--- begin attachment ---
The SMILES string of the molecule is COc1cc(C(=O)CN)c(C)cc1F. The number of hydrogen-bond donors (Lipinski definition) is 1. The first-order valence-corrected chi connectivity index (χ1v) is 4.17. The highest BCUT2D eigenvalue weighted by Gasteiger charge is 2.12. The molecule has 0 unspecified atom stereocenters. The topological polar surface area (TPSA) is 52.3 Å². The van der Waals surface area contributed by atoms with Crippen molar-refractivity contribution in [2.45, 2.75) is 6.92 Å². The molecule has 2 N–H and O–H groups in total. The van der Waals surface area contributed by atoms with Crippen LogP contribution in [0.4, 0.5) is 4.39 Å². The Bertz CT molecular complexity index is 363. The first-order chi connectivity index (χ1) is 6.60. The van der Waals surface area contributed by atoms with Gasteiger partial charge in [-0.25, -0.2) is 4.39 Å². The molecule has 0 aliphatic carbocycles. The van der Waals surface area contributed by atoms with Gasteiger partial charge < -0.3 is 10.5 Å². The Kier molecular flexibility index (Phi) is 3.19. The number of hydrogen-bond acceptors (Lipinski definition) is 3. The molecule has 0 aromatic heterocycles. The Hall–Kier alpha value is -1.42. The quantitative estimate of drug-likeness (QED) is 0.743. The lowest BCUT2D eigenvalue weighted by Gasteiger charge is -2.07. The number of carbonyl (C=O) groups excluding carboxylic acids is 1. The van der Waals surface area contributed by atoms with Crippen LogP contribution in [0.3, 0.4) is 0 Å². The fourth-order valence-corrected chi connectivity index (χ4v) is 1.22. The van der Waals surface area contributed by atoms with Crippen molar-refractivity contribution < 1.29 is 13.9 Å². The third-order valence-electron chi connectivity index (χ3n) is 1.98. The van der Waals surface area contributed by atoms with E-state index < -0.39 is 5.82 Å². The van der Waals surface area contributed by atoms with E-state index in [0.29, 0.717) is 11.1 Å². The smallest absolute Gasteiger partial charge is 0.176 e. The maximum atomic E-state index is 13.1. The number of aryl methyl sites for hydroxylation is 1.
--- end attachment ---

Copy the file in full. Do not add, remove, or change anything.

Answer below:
The SMILES string of the molecule is COc1cc(C(=O)CN)c(C)cc1F. The number of hydrogen-bond donors (Lipinski definition) is 1. The first-order valence-corrected chi connectivity index (χ1v) is 4.17. The highest BCUT2D eigenvalue weighted by Gasteiger charge is 2.12. The molecule has 0 unspecified atom stereocenters. The topological polar surface area (TPSA) is 52.3 Å². The van der Waals surface area contributed by atoms with Crippen molar-refractivity contribution in [2.45, 2.75) is 6.92 Å². The molecule has 2 N–H and O–H groups in total. The van der Waals surface area contributed by atoms with Crippen LogP contribution in [0.4, 0.5) is 4.39 Å². The Bertz CT molecular complexity index is 363. The first-order chi connectivity index (χ1) is 6.60. The van der Waals surface area contributed by atoms with Gasteiger partial charge in [-0.25, -0.2) is 4.39 Å². The molecule has 0 aliphatic carbocycles. The van der Waals surface area contributed by atoms with Gasteiger partial charge < -0.3 is 10.5 Å². The Kier molecular flexibility index (Phi) is 3.19. The number of hydrogen-bond acceptors (Lipinski definition) is 3. The molecule has 0 aromatic heterocycles. The Hall–Kier alpha value is -1.42. The quantitative estimate of drug-likeness (QED) is 0.743. The lowest BCUT2D eigenvalue weighted by Gasteiger charge is -2.07. The number of carbonyl (C=O) groups excluding carboxylic acids is 1. The van der Waals surface area contributed by atoms with Crippen LogP contribution in [0.3, 0.4) is 0 Å². The fourth-order valence-corrected chi connectivity index (χ4v) is 1.22. The van der Waals surface area contributed by atoms with Crippen molar-refractivity contribution < 1.29 is 13.9 Å². The third-order valence-electron chi connectivity index (χ3n) is 1.98. The van der Waals surface area contributed by atoms with E-state index < -0.39 is 5.82 Å². The van der Waals surface area contributed by atoms with E-state index in [0.29, 0.717) is 11.1 Å². The smallest absolute Gasteiger partial charge is 0.176 e. The maximum atomic E-state index is 13.1. The number of aryl methyl sites for hydroxylation is 1.